Statement by Canadian Electricity Association on Bill C-68; legislation to amend the Fisheries Act

Ottawa (February 6, 2018) – The Honourable Sergio Marchi, President and CEO of the Canadian Electricity Association (CEA), issued the following statement on Bill C-68, the legislation tabled in Parliament today, to amend the Fisheries Act and other Acts in consequence:

“Canada’s electricity sector remains committed to protecting and conserving our natural resources. We are supportive of the government’s desire to guide decisions based on sustainability considerations, provide full transparency of projects with a public registry, and make it possible to establish advisory panels to guide the implementation of the Act.

That said, Bill C-68 represents one step forward but two steps back.

CEA is particularly concerned that the government has chosen to return to pre-2012 provisions of the Fisheries Act that address ‘activity other than fishing that results in the death of fish, and the harmful alteration, disruption or destruction (HADD) of fish habitat’. In practical terms, this means that virtually any action, without prior authorization, could be construed as being in contravention of this Act. Consequently, the reinstatement of these measures will result in greater uncertainties for existing and new facilities, and unduly delay and/or discourage investment in energy projects that directly support Canada’s clean growth agenda and realize its climate change objectives.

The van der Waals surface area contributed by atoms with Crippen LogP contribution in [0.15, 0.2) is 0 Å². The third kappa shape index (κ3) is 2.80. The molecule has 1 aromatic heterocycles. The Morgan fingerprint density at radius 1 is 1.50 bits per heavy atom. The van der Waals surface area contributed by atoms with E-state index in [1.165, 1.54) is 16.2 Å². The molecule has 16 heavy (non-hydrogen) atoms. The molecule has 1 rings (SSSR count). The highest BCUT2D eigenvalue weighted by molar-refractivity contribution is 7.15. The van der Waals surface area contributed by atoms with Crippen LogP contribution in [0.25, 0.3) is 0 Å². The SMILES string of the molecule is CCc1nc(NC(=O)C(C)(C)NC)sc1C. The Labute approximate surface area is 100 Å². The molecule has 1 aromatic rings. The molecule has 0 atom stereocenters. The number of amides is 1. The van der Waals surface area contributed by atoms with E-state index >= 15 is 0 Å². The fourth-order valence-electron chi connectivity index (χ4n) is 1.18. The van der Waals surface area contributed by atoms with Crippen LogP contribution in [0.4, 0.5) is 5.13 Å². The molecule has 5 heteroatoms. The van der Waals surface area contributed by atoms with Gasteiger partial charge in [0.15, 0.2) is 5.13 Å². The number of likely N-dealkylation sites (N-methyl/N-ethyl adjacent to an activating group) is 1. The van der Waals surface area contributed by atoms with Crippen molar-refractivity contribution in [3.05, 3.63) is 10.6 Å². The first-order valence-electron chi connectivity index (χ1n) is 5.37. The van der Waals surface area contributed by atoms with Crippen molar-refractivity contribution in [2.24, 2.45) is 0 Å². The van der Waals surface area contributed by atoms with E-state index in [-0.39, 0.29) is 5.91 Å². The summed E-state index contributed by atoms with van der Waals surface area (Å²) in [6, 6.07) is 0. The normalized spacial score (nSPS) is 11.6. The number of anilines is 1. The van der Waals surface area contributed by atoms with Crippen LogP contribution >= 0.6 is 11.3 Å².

Bill C-68 is a missed opportunity for the federal government to anchor the Fisheries Act on a reasonable, population-based approach rather than focusing on individual fish, and to clearly define fisheries management objectives.

CEA has been working for many years with the federal government and its Department of Fisheries and Oceans to ensure the protection of fisheries and their habitat. Absent reasonable and predictable legislative provisions, CEA is compelled to advocate for amendments to address these shortcomings. We trust the federal government will be open to further discussion on, and changes to, Bill C-68.”